The Effects of Extraocular Muscles on Eye Biomechanics
Rath, Amber Lorraine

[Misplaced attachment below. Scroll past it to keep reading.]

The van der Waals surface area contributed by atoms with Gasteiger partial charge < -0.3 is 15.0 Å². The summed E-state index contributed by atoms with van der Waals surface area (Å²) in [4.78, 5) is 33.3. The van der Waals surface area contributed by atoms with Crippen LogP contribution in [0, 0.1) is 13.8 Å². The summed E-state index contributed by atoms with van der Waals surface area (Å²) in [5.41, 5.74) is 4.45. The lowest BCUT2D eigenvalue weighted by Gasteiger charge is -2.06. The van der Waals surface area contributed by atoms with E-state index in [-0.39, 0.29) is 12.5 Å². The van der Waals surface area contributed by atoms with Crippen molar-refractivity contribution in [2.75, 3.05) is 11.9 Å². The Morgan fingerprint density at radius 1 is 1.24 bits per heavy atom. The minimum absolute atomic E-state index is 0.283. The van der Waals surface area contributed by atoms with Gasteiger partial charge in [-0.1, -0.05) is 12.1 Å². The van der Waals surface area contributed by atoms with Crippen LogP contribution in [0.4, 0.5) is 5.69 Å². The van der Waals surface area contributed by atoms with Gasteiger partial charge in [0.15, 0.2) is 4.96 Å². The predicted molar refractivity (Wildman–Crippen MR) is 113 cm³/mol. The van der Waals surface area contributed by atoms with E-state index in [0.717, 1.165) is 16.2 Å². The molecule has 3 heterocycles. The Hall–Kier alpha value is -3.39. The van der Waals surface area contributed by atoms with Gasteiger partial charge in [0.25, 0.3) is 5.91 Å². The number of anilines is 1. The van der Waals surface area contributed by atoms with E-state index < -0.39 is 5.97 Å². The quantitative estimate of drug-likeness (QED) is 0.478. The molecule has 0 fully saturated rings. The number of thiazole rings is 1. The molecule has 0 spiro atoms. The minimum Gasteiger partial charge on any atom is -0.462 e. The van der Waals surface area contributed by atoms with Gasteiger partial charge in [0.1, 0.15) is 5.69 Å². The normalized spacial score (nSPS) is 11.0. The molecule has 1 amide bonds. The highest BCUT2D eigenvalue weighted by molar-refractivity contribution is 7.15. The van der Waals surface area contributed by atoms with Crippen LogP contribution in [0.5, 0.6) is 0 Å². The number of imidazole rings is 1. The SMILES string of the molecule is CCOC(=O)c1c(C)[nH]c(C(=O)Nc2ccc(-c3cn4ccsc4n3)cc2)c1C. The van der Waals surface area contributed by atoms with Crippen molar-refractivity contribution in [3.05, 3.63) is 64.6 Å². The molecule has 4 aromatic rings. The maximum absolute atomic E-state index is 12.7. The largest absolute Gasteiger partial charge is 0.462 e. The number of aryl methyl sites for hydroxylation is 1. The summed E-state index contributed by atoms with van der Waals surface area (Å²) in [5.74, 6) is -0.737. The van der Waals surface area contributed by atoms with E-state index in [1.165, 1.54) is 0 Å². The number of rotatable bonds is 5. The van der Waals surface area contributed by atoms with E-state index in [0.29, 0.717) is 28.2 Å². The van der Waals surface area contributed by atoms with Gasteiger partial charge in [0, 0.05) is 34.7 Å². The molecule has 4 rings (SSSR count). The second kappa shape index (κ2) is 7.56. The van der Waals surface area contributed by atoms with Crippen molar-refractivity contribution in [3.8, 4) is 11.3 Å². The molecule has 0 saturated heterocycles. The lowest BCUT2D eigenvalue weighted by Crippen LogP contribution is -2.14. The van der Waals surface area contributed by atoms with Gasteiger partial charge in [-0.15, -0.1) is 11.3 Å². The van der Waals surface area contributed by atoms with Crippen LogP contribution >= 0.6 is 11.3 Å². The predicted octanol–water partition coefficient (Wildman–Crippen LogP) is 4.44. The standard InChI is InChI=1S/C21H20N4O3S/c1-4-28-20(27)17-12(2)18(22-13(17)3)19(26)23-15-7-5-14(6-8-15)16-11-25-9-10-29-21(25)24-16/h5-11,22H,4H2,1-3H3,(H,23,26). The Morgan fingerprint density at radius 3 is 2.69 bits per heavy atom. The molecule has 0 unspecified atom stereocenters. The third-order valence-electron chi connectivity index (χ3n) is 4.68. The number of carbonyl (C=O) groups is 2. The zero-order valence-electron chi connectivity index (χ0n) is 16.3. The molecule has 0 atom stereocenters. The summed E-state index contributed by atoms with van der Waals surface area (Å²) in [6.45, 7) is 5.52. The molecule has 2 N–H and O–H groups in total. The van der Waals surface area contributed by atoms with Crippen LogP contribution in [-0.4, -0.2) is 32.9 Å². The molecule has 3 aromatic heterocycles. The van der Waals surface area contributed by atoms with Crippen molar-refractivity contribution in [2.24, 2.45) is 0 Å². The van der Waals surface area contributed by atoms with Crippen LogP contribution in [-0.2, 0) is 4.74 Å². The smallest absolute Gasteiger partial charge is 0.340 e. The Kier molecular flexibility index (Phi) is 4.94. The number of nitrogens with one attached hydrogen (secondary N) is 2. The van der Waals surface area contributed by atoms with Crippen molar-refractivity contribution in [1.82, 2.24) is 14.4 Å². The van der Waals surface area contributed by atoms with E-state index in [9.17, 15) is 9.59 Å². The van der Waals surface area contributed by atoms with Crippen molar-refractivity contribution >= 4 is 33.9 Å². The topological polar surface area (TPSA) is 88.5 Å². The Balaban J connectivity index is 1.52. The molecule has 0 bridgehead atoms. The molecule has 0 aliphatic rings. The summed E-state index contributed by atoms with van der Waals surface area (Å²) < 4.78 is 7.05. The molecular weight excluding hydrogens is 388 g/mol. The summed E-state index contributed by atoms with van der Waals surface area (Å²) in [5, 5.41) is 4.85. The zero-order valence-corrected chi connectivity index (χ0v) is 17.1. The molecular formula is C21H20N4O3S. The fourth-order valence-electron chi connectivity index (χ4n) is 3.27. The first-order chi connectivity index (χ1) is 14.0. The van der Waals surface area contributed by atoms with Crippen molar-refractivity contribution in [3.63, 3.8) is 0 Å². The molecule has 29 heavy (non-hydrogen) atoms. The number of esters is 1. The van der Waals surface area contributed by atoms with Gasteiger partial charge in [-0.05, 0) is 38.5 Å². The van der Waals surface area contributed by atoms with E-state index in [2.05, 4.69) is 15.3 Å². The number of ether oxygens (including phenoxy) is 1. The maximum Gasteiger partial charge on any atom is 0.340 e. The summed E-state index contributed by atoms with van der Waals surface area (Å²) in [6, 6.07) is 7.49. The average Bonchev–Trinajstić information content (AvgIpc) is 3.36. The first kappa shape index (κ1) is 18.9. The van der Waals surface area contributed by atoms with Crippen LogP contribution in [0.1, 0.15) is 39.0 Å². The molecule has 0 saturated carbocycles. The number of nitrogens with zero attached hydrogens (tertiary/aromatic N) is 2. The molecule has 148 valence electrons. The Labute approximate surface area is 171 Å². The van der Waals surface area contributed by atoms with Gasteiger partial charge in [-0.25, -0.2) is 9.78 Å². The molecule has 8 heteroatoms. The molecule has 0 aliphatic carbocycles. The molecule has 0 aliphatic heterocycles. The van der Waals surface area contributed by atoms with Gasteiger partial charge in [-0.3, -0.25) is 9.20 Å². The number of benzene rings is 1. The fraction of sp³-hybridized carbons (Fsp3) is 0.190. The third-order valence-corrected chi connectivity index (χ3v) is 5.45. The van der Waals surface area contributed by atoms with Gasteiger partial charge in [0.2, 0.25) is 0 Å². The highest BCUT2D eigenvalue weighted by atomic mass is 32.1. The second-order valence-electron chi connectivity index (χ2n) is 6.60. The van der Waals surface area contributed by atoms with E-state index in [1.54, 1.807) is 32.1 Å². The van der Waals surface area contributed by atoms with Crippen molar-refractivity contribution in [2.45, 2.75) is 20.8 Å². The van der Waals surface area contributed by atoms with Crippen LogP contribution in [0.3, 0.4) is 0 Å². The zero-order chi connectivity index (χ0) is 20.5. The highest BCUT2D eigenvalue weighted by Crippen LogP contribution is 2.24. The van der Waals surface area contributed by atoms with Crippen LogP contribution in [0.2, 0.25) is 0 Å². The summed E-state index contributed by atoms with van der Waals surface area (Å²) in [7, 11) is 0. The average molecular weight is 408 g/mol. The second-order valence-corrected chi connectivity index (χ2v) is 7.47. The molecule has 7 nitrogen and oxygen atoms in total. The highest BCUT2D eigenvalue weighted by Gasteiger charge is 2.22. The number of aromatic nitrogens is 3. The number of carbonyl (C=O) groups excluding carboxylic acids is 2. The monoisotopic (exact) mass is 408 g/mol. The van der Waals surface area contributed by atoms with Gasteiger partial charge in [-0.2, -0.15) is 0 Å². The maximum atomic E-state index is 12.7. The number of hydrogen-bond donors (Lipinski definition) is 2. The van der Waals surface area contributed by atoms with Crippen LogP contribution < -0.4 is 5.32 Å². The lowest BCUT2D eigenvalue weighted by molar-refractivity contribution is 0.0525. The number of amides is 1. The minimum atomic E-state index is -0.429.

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Over 2.4 million eye injuries occur each year in the United States as a result of trauma. Eye injuries have been investigated for years; however, the role of the extraocular muscles in relation to eye injuries has yet to be quantified. In this research, Computed Tomography quasi-static tests were conducted to investigate the effect of the presence of the extraocular muscles on the biomechanical response of the human eye in situ. Three matched pairs of human eyes were displaced in 5 mm increments using a large flat cylindrical indenter to a maximum displacement of 30 mm. The loading was similar to what is experienced during a blunt impact, which is believed to cause the most serious eye injuries. In the matched pair, one eye had the extraocular muscles intact and the other had the extraocular muscles transected. Force, pressure, and displacement measurements were collected for each test. A trend was seen where a greater amount of force was created in the eye with the extraocular muscles intact than in the eye with the muscles transected, and a correlation between them was made. The greatest force measured in an eye with the extraocular muscles intact was 92 N, while the greatest force measured in an eye with the extraocular muscles transected was 80 N. An increase in intraocular pressure was also noticed for an eye with the extraocular muscles attached, rising steadily from 2 kPa to a maximum pressure of just over 50 kPa. It was also noted that during a quasi-static impact the eye can move out of the way of the imposing force. Since the test data set was small, analytical calculations were also conducted.
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